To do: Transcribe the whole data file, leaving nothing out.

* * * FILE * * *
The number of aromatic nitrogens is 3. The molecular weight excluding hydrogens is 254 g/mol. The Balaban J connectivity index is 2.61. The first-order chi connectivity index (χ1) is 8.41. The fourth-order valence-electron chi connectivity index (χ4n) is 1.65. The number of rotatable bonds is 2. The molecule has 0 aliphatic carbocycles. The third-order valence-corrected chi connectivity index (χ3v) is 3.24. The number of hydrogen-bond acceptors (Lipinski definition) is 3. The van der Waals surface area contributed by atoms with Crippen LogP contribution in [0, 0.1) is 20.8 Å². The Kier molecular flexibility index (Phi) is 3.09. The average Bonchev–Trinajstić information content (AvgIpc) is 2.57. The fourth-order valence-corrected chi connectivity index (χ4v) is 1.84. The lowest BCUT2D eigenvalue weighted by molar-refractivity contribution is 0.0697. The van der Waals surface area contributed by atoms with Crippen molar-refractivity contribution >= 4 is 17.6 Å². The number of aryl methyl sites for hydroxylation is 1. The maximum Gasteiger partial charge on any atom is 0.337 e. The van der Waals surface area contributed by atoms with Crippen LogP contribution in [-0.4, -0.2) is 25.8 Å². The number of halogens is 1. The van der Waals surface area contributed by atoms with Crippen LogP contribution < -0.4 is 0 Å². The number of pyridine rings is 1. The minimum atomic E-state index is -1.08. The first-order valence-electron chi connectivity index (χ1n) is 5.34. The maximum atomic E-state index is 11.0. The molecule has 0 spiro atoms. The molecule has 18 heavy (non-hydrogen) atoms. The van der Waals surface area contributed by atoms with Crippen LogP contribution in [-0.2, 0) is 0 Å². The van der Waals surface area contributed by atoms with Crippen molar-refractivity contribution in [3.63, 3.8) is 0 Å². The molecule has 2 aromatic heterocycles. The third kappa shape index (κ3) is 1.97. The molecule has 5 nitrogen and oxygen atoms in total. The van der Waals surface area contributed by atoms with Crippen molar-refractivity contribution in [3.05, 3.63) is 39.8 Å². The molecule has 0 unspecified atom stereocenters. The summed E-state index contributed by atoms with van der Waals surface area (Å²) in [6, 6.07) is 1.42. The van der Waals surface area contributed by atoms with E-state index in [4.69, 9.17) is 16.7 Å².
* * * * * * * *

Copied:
The number of aromatic nitrogens is 3. The molecular weight excluding hydrogens is 254 g/mol. The Balaban J connectivity index is 2.61. The first-order chi connectivity index (χ1) is 8.41. The fourth-order valence-electron chi connectivity index (χ4n) is 1.65. The number of rotatable bonds is 2. The molecule has 0 aliphatic carbocycles. The third-order valence-corrected chi connectivity index (χ3v) is 3.24. The number of hydrogen-bond acceptors (Lipinski definition) is 3. The van der Waals surface area contributed by atoms with Crippen LogP contribution in [0, 0.1) is 20.8 Å². The Kier molecular flexibility index (Phi) is 3.09. The average Bonchev–Trinajstić information content (AvgIpc) is 2.57. The fourth-order valence-corrected chi connectivity index (χ4v) is 1.84. The lowest BCUT2D eigenvalue weighted by molar-refractivity contribution is 0.0697. The van der Waals surface area contributed by atoms with Crippen molar-refractivity contribution >= 4 is 17.6 Å². The number of aryl methyl sites for hydroxylation is 1. The maximum Gasteiger partial charge on any atom is 0.337 e. The van der Waals surface area contributed by atoms with Crippen LogP contribution in [-0.4, -0.2) is 25.8 Å². The number of halogens is 1. The van der Waals surface area contributed by atoms with Crippen LogP contribution < -0.4 is 0 Å². The number of pyridine rings is 1. The minimum atomic E-state index is -1.08. The first-order valence-electron chi connectivity index (χ1n) is 5.34. The maximum atomic E-state index is 11.0. The molecule has 0 spiro atoms. The molecule has 18 heavy (non-hydrogen) atoms. The van der Waals surface area contributed by atoms with Crippen LogP contribution in [-0.2, 0) is 0 Å². The van der Waals surface area contributed by atoms with Crippen molar-refractivity contribution in [3.63, 3.8) is 0 Å². The molecule has 2 aromatic heterocycles. The third kappa shape index (κ3) is 1.97. The molecule has 5 nitrogen and oxygen atoms in total. The van der Waals surface area contributed by atoms with Crippen molar-refractivity contribution in [3.05, 3.63) is 39.8 Å². The molecule has 0 unspecified atom stereocenters. The summed E-state index contributed by atoms with van der Waals surface area (Å²) in [6, 6.07) is 1.42. The van der Waals surface area contributed by atoms with E-state index in [4.69, 9.17) is 16.7 Å².